Published by the Faculty of Business, Government and Law, University of Canberra

BroadAgenda

Research and Stories through a Gendered Lens

Pay gap transparency is only the beginning

Feb 20, 2024 | Commentary, Equality, Gender, Career, Activism, Money and Finance, Feature

Written by Carol T Kulik

 February 27 2024 could be a turning point for gender equality in Australia. That’s the day the Workplace Gender Equality Agency (WGEA) will publish gender pay gaps for Australian private sector employers with 100 or more employees. For the first time, large organisations will have their gender pay gap data exposed, allowing stakeholders to take action. 

In 2023, WGEA reported that the average total remuneration gender pay gap was 21.7%. This means that women in Australia are earning, on average, $26,393 less than men a year. But pay gaps vary tremendously across states, sectors and employers. 

Pay gaps emerge at the very start of people’s careers. Researchers have documented small but consistent pay gaps between men and women graduating from the same university programs in the same year. Those gaps widen over time, as employers administer pay rises as a percentage of an employee’s current salary.

The gaps widen further when women take extended career breaks to accommodate family responsibilities. And finally, women retire with a superannuation nest egg that’s only about two thirds the size of men’s. 

More transparency in pay gaps is a great first step, but its impact will depend on stakeholder pressure, and how organisations respond to it.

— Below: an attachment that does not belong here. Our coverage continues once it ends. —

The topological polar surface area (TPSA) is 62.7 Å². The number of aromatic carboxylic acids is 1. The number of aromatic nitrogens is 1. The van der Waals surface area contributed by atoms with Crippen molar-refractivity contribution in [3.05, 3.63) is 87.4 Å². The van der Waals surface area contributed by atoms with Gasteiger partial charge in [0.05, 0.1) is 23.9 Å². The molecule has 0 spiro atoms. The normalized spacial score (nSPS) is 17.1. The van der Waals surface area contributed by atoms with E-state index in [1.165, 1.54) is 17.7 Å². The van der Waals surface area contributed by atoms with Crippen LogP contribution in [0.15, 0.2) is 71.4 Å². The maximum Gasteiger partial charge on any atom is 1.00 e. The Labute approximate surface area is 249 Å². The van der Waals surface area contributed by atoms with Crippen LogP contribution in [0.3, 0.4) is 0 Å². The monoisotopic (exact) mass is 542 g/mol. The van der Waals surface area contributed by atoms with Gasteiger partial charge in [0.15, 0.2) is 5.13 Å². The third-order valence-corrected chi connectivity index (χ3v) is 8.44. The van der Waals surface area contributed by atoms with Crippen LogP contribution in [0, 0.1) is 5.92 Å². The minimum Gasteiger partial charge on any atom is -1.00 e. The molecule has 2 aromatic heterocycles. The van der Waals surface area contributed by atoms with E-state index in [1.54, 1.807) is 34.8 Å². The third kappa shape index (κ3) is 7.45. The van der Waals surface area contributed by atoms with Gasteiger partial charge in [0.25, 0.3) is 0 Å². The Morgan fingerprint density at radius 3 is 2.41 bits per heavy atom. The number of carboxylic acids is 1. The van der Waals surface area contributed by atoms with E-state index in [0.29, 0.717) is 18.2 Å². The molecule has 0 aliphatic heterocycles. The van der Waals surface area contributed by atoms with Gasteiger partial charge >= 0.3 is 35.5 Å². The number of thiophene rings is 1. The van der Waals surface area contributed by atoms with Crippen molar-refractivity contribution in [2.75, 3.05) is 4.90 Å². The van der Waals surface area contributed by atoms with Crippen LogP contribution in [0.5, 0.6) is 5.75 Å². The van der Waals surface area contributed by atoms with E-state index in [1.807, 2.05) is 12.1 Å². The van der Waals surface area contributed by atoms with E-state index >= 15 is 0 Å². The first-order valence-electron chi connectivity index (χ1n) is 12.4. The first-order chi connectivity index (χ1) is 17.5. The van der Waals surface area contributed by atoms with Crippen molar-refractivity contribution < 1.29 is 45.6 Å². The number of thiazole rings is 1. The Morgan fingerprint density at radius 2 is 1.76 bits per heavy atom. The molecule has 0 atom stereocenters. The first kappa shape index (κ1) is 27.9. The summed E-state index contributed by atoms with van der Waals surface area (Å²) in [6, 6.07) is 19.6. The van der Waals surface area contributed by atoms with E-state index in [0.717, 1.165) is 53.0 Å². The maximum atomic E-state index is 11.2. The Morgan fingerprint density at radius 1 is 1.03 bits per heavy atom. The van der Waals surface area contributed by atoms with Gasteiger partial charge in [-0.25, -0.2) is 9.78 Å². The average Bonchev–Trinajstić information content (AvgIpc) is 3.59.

Are stakeholders ready to step up?

Thanks to WGEA’s impending publication of gender pay gaps, stakeholders won’t have to ask employers about the size of their gaps. But it remains to be seen whether the stakeholder-on-the-street will care. The complexity of causal factors driving gender pay gaps makes it difficult to generate a sense of moral outrage among public observers.

People usually agree that men and women should get the same pay for doing the same job, but when they learn that women’s lower pay is in part a result of being in low pay occupations or taking time out for their caring responsibilities, they see pay gaps as resulting from women’s choices – and are less likely to hold employers accountable.

Researchers have documented the public’s lack of concern in the UK, where employers have been publicly reporting pay gap data since 2018. Employers reporting narrow pay gaps enjoy a reputational boost in their Glassdoor reviews, but the boost is short-lived, lasting only a month. Even more discouraging, employers reporting pay gaps – even very large pay gaps – experience no reputational damage. Unless stakeholders show employers that they care about pay gaps, and that their pay gaps influence stakeholder behaviour, employers are unlikely to make the changes needed to narrow pay gaps. 

And pay gaps that are published once a year are easily forgotten. In an effort to keep pay gaps on the public’s mind, a UK team developed a clever bot. Every time a UK company tweets about their International Women’s Day activities, the bot re-tweets it with the company’s gender pay gap information (along with data about whether the gap is widening or narrowing relative to the previous year).